“When I look back, I think about how naïve I was. The things I thought would be the hardest, like being bald, were actually the easiest for me. But the things I thought I would breeze through, like having both breasts removed and having breast reconstruction, were the hardest,” Haddad told Healthline.
“Physically, I faced pain and discomfort and physical changes I couldn’t have imagined,” she continued.
Haddad lists nerve pain, nausea, sensory issues, and being bedridden among the physical side effects of treatment.
Then there’s the mental and emotional toll.
“I felt angry and bitter at first, and sad. And then I felt guilty and helpless. And I tried to feel hopeful and I tried to laugh when I could, because everything just gets so absurd that you just have to laugh to relieve the darkness. I felt lonely and isolated, and that was tough. And then I felt grief and then I finally hit acceptance. And that felt good,” explained Haddad.
For her family, it was a month after month marathon of logistical and emotional challenges.
Her husband helped as much as he could. But he also had to continue working to keep up with health insurance and mounting cancer-related expenses.
To get through it all, they relied on help from their extended family, friends, and community.

A new normal

“I still have nerve pain in my chest and discomfort, so it is hard to ever completely forget what you have been through,” said Haddad.
She still sees her oncologist every three months. She’ll need to take estrogen blockers for the rest of her life.
“Because I am BRCA2-positive, I have a higher risk of developing melanoma, especially after the extensive radiation treatment I had,” she added.
That means seeing a dermatologist every three months and avoiding the sun as much as possible.
“I also have to keep my weight at a healthy level to lessen the risk of recurrence. Finally, I have to watch for lymphedema in my left arm because I had 14 lymph nodes removed. I also received radiation on my left side, leaving a high risk for developing lymphedema. I see a physical therapist and do daily arm exercises for that,” she continued.
Haddad’s pet peeve is that people often think of breast reconstruction after mastectomy as a “boob job.”
“I can’t tell you how many times people told me that at least I’d have a new pair of boobs at the end of it. I tried to smile and joke about it, but in the end, my bilateral mastectomy was one of the hardest aspects of having breast cancer. I will never, ever forget the day the bandages around my chest were unwound in the surgeon’s office, a few days after the surgery,” she said.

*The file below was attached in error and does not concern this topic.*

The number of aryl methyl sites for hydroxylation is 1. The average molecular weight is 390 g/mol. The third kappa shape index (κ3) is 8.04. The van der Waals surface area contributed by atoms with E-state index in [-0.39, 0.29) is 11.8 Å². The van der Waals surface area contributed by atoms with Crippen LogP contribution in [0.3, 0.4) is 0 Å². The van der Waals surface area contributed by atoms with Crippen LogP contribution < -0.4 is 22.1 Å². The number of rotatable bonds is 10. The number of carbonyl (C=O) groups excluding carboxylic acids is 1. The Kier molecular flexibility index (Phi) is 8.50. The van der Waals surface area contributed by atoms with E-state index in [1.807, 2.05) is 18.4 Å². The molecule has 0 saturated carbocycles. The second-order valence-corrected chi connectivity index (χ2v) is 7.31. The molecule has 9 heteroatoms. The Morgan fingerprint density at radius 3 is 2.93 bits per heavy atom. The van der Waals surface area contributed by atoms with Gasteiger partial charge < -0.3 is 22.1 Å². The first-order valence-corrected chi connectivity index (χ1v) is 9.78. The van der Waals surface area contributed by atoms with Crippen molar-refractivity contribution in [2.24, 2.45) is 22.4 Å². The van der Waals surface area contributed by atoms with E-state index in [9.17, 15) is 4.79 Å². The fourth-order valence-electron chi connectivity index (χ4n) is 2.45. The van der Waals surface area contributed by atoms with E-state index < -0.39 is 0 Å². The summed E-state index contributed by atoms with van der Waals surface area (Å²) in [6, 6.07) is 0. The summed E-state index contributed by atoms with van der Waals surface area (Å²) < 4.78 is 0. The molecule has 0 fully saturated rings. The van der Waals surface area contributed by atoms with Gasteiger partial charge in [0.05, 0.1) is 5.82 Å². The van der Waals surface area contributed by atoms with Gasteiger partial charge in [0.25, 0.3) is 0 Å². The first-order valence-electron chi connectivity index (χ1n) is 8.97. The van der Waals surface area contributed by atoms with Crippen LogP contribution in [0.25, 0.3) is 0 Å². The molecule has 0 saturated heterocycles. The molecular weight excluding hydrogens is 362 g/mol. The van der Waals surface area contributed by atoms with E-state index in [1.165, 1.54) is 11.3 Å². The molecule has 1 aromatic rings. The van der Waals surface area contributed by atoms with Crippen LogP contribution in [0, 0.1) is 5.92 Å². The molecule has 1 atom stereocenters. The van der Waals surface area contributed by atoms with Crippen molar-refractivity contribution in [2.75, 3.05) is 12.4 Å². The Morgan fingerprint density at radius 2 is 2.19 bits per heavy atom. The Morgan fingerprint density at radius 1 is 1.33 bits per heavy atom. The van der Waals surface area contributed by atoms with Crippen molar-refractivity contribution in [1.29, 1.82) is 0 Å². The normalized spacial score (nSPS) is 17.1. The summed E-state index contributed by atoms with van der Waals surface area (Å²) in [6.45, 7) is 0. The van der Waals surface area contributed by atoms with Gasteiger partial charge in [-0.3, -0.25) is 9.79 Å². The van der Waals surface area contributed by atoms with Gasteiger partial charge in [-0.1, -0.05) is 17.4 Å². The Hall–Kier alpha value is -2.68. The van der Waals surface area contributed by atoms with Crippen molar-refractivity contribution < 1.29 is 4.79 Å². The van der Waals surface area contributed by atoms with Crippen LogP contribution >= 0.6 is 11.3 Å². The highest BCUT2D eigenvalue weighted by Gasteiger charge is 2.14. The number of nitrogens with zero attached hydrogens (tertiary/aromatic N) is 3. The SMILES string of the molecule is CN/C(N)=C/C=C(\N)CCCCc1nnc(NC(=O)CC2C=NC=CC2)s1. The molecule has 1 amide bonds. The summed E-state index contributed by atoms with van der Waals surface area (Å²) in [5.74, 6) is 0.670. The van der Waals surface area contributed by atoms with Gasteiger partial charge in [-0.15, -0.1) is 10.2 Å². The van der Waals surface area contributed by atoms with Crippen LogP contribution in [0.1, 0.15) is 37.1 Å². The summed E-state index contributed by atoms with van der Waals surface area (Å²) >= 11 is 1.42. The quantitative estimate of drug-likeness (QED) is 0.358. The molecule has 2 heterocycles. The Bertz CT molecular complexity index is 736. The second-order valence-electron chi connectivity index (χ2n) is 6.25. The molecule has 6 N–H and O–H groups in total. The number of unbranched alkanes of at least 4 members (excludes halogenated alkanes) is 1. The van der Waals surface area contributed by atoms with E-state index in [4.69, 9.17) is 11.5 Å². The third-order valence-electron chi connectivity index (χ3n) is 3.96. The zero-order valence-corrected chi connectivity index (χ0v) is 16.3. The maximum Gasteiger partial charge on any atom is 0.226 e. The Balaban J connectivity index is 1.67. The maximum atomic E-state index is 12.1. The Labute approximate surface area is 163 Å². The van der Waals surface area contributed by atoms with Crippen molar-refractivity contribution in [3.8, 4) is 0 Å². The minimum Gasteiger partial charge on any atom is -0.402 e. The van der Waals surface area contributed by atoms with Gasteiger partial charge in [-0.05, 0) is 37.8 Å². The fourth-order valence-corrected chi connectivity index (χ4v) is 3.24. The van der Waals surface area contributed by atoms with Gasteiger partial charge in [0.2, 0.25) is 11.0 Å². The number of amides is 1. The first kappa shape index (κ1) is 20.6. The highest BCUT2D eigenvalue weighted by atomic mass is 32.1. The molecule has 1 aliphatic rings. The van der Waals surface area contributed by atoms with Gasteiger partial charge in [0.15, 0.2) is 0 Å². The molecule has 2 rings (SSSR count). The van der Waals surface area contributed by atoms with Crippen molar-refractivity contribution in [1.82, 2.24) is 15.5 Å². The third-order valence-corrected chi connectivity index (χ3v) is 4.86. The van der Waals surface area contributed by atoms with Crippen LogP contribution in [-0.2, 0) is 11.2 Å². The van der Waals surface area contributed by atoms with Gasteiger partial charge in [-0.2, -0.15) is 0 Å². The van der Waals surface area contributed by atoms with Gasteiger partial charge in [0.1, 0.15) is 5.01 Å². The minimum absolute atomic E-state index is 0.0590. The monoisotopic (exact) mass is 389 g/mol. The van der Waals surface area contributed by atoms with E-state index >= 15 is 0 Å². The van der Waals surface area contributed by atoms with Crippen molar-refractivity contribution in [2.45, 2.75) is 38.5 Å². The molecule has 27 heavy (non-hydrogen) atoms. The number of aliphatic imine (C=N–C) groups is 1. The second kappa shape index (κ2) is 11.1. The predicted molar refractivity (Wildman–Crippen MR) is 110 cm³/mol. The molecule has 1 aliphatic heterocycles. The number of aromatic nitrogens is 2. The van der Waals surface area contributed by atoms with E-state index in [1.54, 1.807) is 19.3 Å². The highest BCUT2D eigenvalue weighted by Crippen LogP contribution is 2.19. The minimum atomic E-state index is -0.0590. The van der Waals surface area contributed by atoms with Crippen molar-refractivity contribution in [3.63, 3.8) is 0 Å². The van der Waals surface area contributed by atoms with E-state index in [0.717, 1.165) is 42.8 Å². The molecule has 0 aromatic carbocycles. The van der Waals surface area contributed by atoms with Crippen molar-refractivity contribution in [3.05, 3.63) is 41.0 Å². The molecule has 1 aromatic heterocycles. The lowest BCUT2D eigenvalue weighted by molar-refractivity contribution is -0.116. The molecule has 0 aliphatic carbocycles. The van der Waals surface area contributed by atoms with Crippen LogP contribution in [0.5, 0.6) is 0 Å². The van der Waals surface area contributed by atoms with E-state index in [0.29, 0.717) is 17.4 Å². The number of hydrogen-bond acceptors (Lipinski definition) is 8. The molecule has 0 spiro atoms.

“But after all those challenges, I can tell you one thing. I do not take one second for granted. I really do try and pay attention to every moment, every interaction, every bird I see, every conversation I have. There is no time to waste on nonsense. And I wouldn’t trade that,” Haddad said.

Research is key

“Cancer cells are nasty and sophisticated,” said Rimmer. “The amount of knowledge we have is huge, but the cellular mechanism is hugely complex.”
He emphasized that breast cancer isn’t a single disease. Some types are more aggressive than others.
He believes research is one way to keep the death rate on the decline, especially when it comes to targeted therapies for the most aggressive types of breast cancer. He also said it’s important to identify high-risk women, such as those with BRCA gene mutations.
“At the other end of the spectrum, just simple things like getting a mammogram or going to the doctor when you have a lump are beneficial. Prevention is better than a cure,” Rimmer said.
Clinical trials are crucial to developing new treatments.
Haddad took part in a clinical trial for the drug veliparib. She credits it with shrinking her tumor enough for surgery.
There are challenges to participating in trials, even if your health insurance covers all or part of the treatment.
For Haddad, that meant weekly plane fares, hotel nights, and other travel-related expenses.
“No one really tells you about the logistics of navigating all that while on chemotherapy,” she said.
But she believes that funding research and encouraging people with cancer to participate in clinical trials is important.
Many people don’t realize that breast cancer can still be deadly, according to Haddad.
“I also don’t think they realize — I certainly didn’t — how important medical research is in developing treatment options and hopefully one day a cure for breast cancer,” she said.